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My favorite text editor beeing VIM made me add the follwing line to my ~/.bashrc

set -o vi

As expected, hitting escape lets me execute a vi command, BUT ONLY ONE ?!? For example if I do this:

escape, b, b

it jumps to the beginning of the word and then types "b" to the line instead of jumping another word back.

This happens on all my osx boxes (10.6 and 10.7) and non of the linuxes I use.

Anyone else experiencing this? Or is this expected?

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Hmm, works as expected here, what other settings do you have defined? Maybe you can add the output of set -o to your question (or post it as a comment for somebody with editing rights to add)? –  patrix Jan 2 '12 at 11:09
    
Thanks for that, I created a ~/.bashrc with only set -o vi and it seems that terminal ignores it because set -o shows emacs on... investigating further, hints welcome... –  anonymous tekkie Jan 2 '12 at 12:16
    
Try to run bash --norc --noprofile and set vi mode manually. If this works the problem is in one of the init files. –  patrix Jan 2 '12 at 12:19
    
Yep, that fixed it. osx terminal is starting bash as login shell. created a ~/.profile with if [ -f ~/.bashrc ]; then . ~/.bashrc fi this way I only have to worry about the rc and can copy it between systems. Thanks for hints patrx –  anonymous tekkie Jan 2 '12 at 12:29
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I'm having the exact same issue. I have my default shell set to zsh rather than bash and generally use iTerm rather than termal, but I removed my .profile and .zshrc files and tried in terminal as well and same issue? any other insights? –  Kurt Harriger Oct 24 '12 at 16:52

3 Answers 3

You can use C-xC-e to go into editor mode. This will use vim if your $EDITOR is set to vim. Also, if you switch to zsh there are options to have a psuedo-normal mode on the command line. See this blog post describing it: http://www.civet.ws/?p=165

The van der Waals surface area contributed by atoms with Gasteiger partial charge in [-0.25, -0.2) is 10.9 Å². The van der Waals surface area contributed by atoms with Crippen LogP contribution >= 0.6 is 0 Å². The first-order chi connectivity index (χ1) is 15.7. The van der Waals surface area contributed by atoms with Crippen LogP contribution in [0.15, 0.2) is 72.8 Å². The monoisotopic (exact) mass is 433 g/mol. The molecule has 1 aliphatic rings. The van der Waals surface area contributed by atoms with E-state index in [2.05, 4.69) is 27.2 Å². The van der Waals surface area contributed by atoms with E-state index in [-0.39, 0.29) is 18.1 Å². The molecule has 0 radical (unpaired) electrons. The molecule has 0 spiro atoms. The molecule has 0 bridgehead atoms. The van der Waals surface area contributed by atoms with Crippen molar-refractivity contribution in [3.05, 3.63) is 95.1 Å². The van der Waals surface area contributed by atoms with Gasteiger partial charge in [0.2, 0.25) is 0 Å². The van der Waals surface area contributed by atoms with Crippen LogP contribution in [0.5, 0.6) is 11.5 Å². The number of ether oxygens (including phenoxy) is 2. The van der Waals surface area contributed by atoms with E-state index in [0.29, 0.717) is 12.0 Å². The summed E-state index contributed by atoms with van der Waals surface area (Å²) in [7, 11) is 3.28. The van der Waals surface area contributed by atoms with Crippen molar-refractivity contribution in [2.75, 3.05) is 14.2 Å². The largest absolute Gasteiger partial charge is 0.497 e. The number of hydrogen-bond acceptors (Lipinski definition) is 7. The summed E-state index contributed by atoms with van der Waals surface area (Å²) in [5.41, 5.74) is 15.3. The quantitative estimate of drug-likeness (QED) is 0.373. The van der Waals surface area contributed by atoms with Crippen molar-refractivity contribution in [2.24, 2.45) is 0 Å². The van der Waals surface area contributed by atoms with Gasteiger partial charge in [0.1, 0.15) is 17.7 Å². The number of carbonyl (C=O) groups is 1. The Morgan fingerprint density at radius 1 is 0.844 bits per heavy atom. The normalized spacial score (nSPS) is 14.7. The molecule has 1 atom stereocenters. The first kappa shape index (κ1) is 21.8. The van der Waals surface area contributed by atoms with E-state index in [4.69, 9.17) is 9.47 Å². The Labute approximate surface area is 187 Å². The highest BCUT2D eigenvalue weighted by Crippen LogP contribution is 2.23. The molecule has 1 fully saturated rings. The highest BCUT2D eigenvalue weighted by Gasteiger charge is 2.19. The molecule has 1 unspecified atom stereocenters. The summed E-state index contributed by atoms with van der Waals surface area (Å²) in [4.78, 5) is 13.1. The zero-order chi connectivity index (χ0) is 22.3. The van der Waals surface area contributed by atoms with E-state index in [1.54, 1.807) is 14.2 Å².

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If you're using set vi then C-xC-e will not open your editor as Conner suggested. Instead, use Escv.

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This problem can come up when you have both ~/.bash_profile (or ~/.profile) and ~/.bashrc files with different settings. To determine if this is your issue, try typing these commands to start a "clean" bash prompt and set vi mode therein:

bash --norc --noprofile
set -o vi

If the vim keybindings don't vanish after one movement, then read on.

The fix for me was first to change ~/.bash_profile to only read:

[ -r ~/.bashrc ] && . ~/.bashrc

Then I put the set -o vi option in ~/.bashrc.

For me, it was no problem for .bash_profile to refer exclusively to .bashrc. Notably, command-line tools with automagic installers like [gvm|http://gvmtool.net/] and [rvm|http://rvm.io/] may manipulate your .bash_profile file, so you may need to set it back after an install or update of those.

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